St’alaa Kun: Ruling calls into question Provincial commitment to Reconciliation

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On July 5, 2018, the Supreme Court of British Columbia ruled on the stay of proceedings filed by the Haida Nation to stop Husby logging at St’alaa Kun. The request to stop logging was to ensure that the cedar forest in question remains intact until the Nation’s petition is heard on August 27, 2018. At the August hearing the Nation is asking for a judicial review of the approval process on five cedar-dominant blocks at St’alaa Kun. Those blocks did not receive consensus at the Haida/Province of BC Solutions Table which was established under the Kunst’aa Guu – Kunst’aayah Reconciliation Protocol, 2009 but were approved by the Province of BC.

In this most recent case, the court ruled on three legal concepts: Is this a “serious question to be tried”?; Will there be “irreparable harm” done?; and, the “balance of convenience”.

In his conclusion, Mr. Justice G.C. Weatherill found that the question asked by the Haida Nation did require serious consideration; that the Haida Nation demonstrated a reasonable likelihood that it will suffer irreparable harm if the “authorized” logging of the cutblocks takes place; but, the “balance of convenience,” which includes economic loss to Husby, rests in favour of Husby which overrides the previous two arguments, and so Justice Weatherill dismissed the Nation’s application.

“This ruling seriously undermines the Kunst’aa Guu – Kunst’aayah Reconciliation Protocol Agreement and again brings into question the Province of BC’s commitment to it,” said kil tlaats ‘gaa Peter Lantin, President of the Haida Nation. “We have been working in good faith with the Province to make good decisions for Haida Gwaii. But the Province’s overriding of non-consensus decisions at the Solutions Table was arrived at because of our concern for the sustainability of cedar. This move calls into question their commitment to reconciliation and consequently the honour of the Crown. We are seriously reconsidering our participation in these processes. This is another case of the off-island economic interests running over sustainability and it’s unacceptable.”

This ruling and the Nation’s options regarding the next steps at St’alaa Kun will be discussed at the Summer Seasonal Session being held at Gaw next week – July 12 & 13.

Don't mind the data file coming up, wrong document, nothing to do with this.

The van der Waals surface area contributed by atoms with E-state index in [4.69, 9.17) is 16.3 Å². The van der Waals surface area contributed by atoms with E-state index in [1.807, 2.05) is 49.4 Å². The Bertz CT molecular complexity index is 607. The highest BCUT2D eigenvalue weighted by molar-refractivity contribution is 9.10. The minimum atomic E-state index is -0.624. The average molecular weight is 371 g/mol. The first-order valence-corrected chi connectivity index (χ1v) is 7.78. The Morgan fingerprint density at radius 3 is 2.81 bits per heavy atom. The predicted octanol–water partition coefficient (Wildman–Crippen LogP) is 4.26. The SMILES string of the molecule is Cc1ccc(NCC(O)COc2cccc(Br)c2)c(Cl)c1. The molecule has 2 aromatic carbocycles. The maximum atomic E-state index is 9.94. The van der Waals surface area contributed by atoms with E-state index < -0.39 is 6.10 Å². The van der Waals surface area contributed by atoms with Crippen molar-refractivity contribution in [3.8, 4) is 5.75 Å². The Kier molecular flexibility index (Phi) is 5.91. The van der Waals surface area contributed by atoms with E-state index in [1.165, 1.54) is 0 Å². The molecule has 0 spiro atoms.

Rolf Bettner · July 6, 2018 at 2:23 pm

… they can’t see THE FOREST for the tree$

    Keith Moore · July 6, 2018 at 7:11 pm

    Yes, wrong decision. Puts short term economic as more important than healthy forest ecosystem and long term sustainability. Inconsistent with the fundamentals of the agreements on Haida Gwaii.

Ruth Gladstone-Davies · July 10, 2018 at 3:07 pm

Provincial jurisprudence over constitutional rights? Tough one to answer when it appears that ‘reconciliation’ hasn’t yet been clearly defined…or clearly understood. Perhaps conciliation should have been considered looooong before reconciliation became the new buzz word!! With nothing settled and no recent reform around the Indian Act, the ‘honor of the Crown’ has to lay with the current judicial system no matter the political climate. “Off-island economic interests” (& on island personal gain for that matter) have ALWAYS run over sustainability and yes, I agree that this is a poor example yet again of the provincial will to respect the fundamental rights of First Nation cultures. However, I believe that any political will to change this must continue to be supported including the sad attempt at reconciliation, that any consideration to stop that will needs to come from the nation as a majority.
Remember too, if minorities within the nation can make decisions that can be challenged legally, and that their legal costs will be supported by CHN then please expect that in the face of equality there will be a call in many areas for the same representation. I believe that if we want to be taken seriously in the title case, we must move as a nation in all our land and water undertakings no matter where as individuals we feel passion, compassion or recognize the inherent values to be violated.The mandate, accord and constitution, all developed by dedicated leaders hereditary and elected and given authority through the HOA by the nation gives us a clear process.

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